Laptop Plugged in but Not Charging? Here’s How To Fix
A laptop isn’t much good if it won’t charge it. Rather than being the portable powerhouse of productivity, it should be, it is either an expensive paperweight or underpowered desktop replacement.
If your laptop is plugged in but not charging, here are a couple of ways to fix it.
There are generally three main reasons why a laptop won’t charge:
- Faulty adapter or cord.
- Windows power issue.
- Faulty laptop battery.
In this article we’ll cover all three to help you narrow down and fix the problem. Just keep in mind, with basic troubleshooting we’ll try different methods until we find the reason behind your charging problems leading us to the proper solution.
Faulty Power Adapter or Cord Stops Charging
Considering how expensive the average laptop is, the quality of its mains adapter is usually quite low. If your laptop is plugged in and not charging, the power cord and adapter should be your first port of call.
Check both ends are securely positioned. One in the wall outlet and the other in your laptop power port. If your AC adapter has a status light, make sure it is on while plugged into the mains.
Look for movement where the charger meets the laptop. After a lot of use or because of poor quality control there can be slight movement. Occasionally, if you exert force onto the power cable where it meets the laptop, it can bend and create movement. Check for this. Move the charger cable around slightly where it plugs into your laptop to see if it is a bad connection.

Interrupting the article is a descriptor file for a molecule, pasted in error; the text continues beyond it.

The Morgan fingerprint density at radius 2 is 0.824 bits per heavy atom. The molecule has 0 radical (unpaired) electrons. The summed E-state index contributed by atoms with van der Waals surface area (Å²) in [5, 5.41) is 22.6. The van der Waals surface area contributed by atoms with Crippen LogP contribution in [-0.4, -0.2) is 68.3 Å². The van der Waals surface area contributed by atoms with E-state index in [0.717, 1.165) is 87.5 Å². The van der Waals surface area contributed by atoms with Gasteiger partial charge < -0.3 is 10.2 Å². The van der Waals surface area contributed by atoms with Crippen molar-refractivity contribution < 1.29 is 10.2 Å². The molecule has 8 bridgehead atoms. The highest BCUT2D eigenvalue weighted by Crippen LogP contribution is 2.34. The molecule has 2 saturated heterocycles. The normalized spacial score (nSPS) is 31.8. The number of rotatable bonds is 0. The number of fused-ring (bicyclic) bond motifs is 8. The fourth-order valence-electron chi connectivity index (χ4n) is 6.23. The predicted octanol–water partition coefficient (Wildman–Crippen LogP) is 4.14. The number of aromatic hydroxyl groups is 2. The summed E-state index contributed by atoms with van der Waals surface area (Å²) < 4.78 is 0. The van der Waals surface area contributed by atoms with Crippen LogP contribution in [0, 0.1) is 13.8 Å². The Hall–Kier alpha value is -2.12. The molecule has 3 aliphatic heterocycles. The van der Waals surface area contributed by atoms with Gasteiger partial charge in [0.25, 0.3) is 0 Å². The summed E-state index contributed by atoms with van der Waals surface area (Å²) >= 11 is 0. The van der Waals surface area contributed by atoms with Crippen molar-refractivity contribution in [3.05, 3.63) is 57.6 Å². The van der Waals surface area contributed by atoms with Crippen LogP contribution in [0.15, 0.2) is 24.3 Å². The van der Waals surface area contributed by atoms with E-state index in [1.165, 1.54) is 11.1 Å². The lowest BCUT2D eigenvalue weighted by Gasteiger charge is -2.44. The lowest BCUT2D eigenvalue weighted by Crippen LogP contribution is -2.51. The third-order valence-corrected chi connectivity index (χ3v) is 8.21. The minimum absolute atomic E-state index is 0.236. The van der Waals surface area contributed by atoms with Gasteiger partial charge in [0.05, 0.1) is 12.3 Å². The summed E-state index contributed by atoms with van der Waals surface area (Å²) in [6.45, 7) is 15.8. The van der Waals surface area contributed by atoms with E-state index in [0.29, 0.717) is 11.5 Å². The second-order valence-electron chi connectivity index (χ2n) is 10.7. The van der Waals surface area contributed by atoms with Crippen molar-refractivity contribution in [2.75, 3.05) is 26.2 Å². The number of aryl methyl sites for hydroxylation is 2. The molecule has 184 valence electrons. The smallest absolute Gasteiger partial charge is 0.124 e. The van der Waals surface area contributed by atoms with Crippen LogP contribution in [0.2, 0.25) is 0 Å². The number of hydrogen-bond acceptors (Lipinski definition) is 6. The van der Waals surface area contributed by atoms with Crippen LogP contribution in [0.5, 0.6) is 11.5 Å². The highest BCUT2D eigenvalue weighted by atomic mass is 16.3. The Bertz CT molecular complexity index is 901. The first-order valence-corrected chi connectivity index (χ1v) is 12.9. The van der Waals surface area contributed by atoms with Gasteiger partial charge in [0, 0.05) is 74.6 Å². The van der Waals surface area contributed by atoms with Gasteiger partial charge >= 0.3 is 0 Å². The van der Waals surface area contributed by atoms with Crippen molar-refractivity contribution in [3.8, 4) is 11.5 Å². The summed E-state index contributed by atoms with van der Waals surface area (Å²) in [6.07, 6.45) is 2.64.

If you know someone else with the same model laptop, borrow their charger to see if it works.
Of course, before rushing out to buy another one it’s also a good idea to try a different wall outlet too. This may seem common sense but many users overthink troubleshooting assuming the issue is with their computer rather than a wall outlet.
Windows Power Issue
If you use a Windows laptop, there is a common issue with the Microsoft ACPI-Compliant Control Method Battery driver. This has been around since Windows 7 through Windows 10 and can impact charging. The fix is fairly simple which is why I put this second.
- Type ‘Device Control Manager’ into the Cortana/Search Windows box and open Windows Device Manager.
- Select Batteries and open up the menu.
- Select Microsoft ACPI-Compliant Control Method Battery driver.
- Right click and select Uninstall.
- Select Scan for hardware changes in the top menu of Device Manager.
- Allow Windows to scan and install the driver once more.
Replacing the Microsoft ACPI-Compliant Control Method Battery solves many issues with a laptop being plugged in but not charging.
If that doesn’t work, you should try a full drain on the laptop. This removes the battery and forces the laptop to discharge any residual voltage. It is like a hard reset and can sometimes shake the battery back into life.
- Remove the laptop battery and power cord.
- Hold down the power button on the laptop for 20 – 30 seconds.
- Replace the battery and boot up the laptop.
- Once powered on, plug the power cord into the laptop and see if it charges.
If this doesn’t work, you may have a faulty laptop battery. There are a few tests you can run to find out which I’ll cover in a minute.
Reset SMC on a MacBook